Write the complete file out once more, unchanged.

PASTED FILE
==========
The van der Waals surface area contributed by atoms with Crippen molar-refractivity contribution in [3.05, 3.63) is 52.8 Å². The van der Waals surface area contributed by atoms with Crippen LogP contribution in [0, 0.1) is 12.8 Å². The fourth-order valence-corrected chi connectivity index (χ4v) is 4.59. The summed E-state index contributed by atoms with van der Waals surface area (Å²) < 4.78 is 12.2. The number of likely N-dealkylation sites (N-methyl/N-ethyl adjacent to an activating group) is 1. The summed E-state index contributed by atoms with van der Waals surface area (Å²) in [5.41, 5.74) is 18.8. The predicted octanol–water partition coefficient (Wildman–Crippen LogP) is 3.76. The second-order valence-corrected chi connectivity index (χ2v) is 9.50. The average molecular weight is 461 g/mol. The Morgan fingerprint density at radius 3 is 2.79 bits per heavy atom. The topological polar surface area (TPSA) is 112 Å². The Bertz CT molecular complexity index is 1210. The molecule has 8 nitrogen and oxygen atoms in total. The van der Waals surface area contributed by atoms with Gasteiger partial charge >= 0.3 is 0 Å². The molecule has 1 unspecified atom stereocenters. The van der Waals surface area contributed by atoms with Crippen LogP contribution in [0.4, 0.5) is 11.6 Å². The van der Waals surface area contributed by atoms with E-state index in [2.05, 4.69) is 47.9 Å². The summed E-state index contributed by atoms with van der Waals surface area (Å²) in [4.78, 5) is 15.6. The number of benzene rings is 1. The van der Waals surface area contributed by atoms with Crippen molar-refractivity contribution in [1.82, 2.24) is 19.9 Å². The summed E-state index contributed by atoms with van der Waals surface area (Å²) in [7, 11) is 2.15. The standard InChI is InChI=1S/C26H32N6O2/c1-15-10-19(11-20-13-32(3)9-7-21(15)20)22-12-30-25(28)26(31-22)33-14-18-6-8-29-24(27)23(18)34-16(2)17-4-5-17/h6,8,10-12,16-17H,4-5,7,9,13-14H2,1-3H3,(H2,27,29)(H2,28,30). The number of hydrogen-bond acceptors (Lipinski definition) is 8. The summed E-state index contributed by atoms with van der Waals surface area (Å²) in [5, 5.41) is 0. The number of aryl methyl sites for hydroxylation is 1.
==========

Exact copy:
The van der Waals surface area contributed by atoms with Crippen molar-refractivity contribution in [3.05, 3.63) is 52.8 Å². The van der Waals surface area contributed by atoms with Crippen LogP contribution in [0, 0.1) is 12.8 Å². The fourth-order valence-corrected chi connectivity index (χ4v) is 4.59. The summed E-state index contributed by atoms with van der Waals surface area (Å²) < 4.78 is 12.2. The number of likely N-dealkylation sites (N-methyl/N-ethyl adjacent to an activating group) is 1. The summed E-state index contributed by atoms with van der Waals surface area (Å²) in [5.41, 5.74) is 18.8. The predicted octanol–water partition coefficient (Wildman–Crippen LogP) is 3.76. The second-order valence-corrected chi connectivity index (χ2v) is 9.50. The average molecular weight is 461 g/mol. The Morgan fingerprint density at radius 3 is 2.79 bits per heavy atom. The topological polar surface area (TPSA) is 112 Å². The Bertz CT molecular complexity index is 1210. The molecule has 8 nitrogen and oxygen atoms in total. The van der Waals surface area contributed by atoms with Gasteiger partial charge >= 0.3 is 0 Å². The molecule has 1 unspecified atom stereocenters. The van der Waals surface area contributed by atoms with Crippen LogP contribution in [0.4, 0.5) is 11.6 Å². The van der Waals surface area contributed by atoms with E-state index in [2.05, 4.69) is 47.9 Å². The summed E-state index contributed by atoms with van der Waals surface area (Å²) in [4.78, 5) is 15.6. The number of benzene rings is 1. The van der Waals surface area contributed by atoms with Crippen molar-refractivity contribution in [1.82, 2.24) is 19.9 Å². The summed E-state index contributed by atoms with van der Waals surface area (Å²) in [7, 11) is 2.15. The standard InChI is InChI=1S/C26H32N6O2/c1-15-10-19(11-20-13-32(3)9-7-21(15)20)22-12-30-25(28)26(31-22)33-14-18-6-8-29-24(27)23(18)34-16(2)17-4-5-17/h6,8,10-12,16-17H,4-5,7,9,13-14H2,1-3H3,(H2,27,29)(H2,28,30). The number of hydrogen-bond acceptors (Lipinski definition) is 8. The summed E-state index contributed by atoms with van der Waals surface area (Å²) in [5, 5.41) is 0. The number of aryl methyl sites for hydroxylation is 1.